TOKYO • Uber Technologies wants to partner taxi companies in Japan because its go-it-alone approach in the country was not working, chief executive officer Dara Khosrowshahi said yesterday.
Japan's taxi market can become more efficient, even though its services are already of a high quality, he said at an event with former US ambassador to Japan John Roos.
While Mr Khosrowshahi did not announce any specific deals, he made clear that Uber would make a renewed push to expand in Japan.
It is the clearest sign yet that the ride-hailing giant will redouble its efforts to take a piece of Japan's US$16-billion (S$21-billion) taxi market.
Amid heavy operating losses in the US and a retreat from international markets - Uber has ceded China and Russia and is said to be considering a sale of its South-east Asian business - Japan has the potential to offer a rare bright spot for a company headed for a public listing next year.
"It's clear to me that we need to come in with partnership in mind, and in particular a partnership with the taxi industry here, which actually has a very, very strong product," said Mr Khosrowshahi, on his first trip to Asia as Uber's CEO.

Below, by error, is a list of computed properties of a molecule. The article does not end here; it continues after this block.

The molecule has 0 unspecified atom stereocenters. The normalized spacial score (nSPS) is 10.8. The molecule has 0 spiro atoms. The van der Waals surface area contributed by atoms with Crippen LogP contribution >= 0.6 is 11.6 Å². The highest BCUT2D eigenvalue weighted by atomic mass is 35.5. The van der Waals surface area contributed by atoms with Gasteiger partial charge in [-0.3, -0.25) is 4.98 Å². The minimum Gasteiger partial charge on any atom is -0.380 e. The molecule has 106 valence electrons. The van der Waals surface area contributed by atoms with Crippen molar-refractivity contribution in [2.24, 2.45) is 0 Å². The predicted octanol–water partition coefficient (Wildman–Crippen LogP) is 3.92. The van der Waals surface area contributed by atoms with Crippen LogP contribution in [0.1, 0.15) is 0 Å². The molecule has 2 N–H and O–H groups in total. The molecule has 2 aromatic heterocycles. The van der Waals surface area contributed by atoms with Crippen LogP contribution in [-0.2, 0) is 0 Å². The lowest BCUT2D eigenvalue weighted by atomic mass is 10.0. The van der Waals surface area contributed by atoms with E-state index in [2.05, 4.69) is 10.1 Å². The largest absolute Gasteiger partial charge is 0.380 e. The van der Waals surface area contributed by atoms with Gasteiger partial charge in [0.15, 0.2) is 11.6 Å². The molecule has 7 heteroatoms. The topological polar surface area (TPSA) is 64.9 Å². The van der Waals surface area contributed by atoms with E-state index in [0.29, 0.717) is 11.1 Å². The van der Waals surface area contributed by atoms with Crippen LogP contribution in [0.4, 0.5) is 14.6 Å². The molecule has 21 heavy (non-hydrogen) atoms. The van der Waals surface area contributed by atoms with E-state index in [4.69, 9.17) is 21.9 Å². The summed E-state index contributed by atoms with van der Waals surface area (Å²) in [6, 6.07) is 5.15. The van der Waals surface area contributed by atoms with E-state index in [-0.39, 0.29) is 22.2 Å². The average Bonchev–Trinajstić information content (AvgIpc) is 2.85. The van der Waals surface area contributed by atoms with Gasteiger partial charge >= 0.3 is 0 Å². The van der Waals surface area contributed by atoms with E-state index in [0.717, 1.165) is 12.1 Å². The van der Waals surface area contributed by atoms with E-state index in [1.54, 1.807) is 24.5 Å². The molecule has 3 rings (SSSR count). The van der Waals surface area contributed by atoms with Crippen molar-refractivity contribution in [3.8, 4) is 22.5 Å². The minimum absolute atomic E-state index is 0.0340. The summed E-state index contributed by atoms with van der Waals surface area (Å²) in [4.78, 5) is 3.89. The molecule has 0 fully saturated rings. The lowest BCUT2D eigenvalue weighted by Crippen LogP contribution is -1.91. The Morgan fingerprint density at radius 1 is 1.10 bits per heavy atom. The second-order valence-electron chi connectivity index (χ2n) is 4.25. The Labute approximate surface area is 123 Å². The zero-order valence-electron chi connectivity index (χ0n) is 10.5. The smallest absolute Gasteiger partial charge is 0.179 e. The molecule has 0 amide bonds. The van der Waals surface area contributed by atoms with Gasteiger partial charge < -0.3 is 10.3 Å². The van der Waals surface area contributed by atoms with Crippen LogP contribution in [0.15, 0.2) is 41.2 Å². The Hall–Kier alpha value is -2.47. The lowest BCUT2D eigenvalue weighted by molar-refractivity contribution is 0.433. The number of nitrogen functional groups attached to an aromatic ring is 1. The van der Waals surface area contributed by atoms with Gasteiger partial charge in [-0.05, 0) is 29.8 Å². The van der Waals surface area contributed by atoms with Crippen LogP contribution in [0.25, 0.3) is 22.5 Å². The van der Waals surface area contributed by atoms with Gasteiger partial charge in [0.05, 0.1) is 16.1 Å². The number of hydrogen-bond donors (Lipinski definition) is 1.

"But that product hasn't kept up with technological change."
While Uber has clashed with taxi rivals and regulators around the world, it has played by the rules in the archipelago, relegating its business to car hires and a ride-sharing programme for the elderly in a small rural town.
The company's main success in Japan has been food-delivery service Uber Eats, which Mr Khosrowshahi said made him realise the country's potential.
Uber still faces an uphill battle in Japan. Local rivals such as Nihon Kotsu, Tokyo's largest cab company, have already released popular taxi-hailing apps.
Also, Uber's Chinese rival Didi Chuxing last year began partnership talks with taxi operator Daiichi Koutsu Sangyo, with the discussions facilitated by Uber shareholder SoftBank Group, a person familiar with the matter told Bloomberg in October.
Uber is also said to be in talks for a venture with Daiichi Koutsu.
Mr Khosrowshahi said Japan's taxi utilisation rate is 30 per cent, while Uber's is more than 50 per cent. By combining Uber's brand, technology, along with demand from tourists and partnerships with the taxi industry, he said, the result would be a "win-win" for Uber and the taxi industry.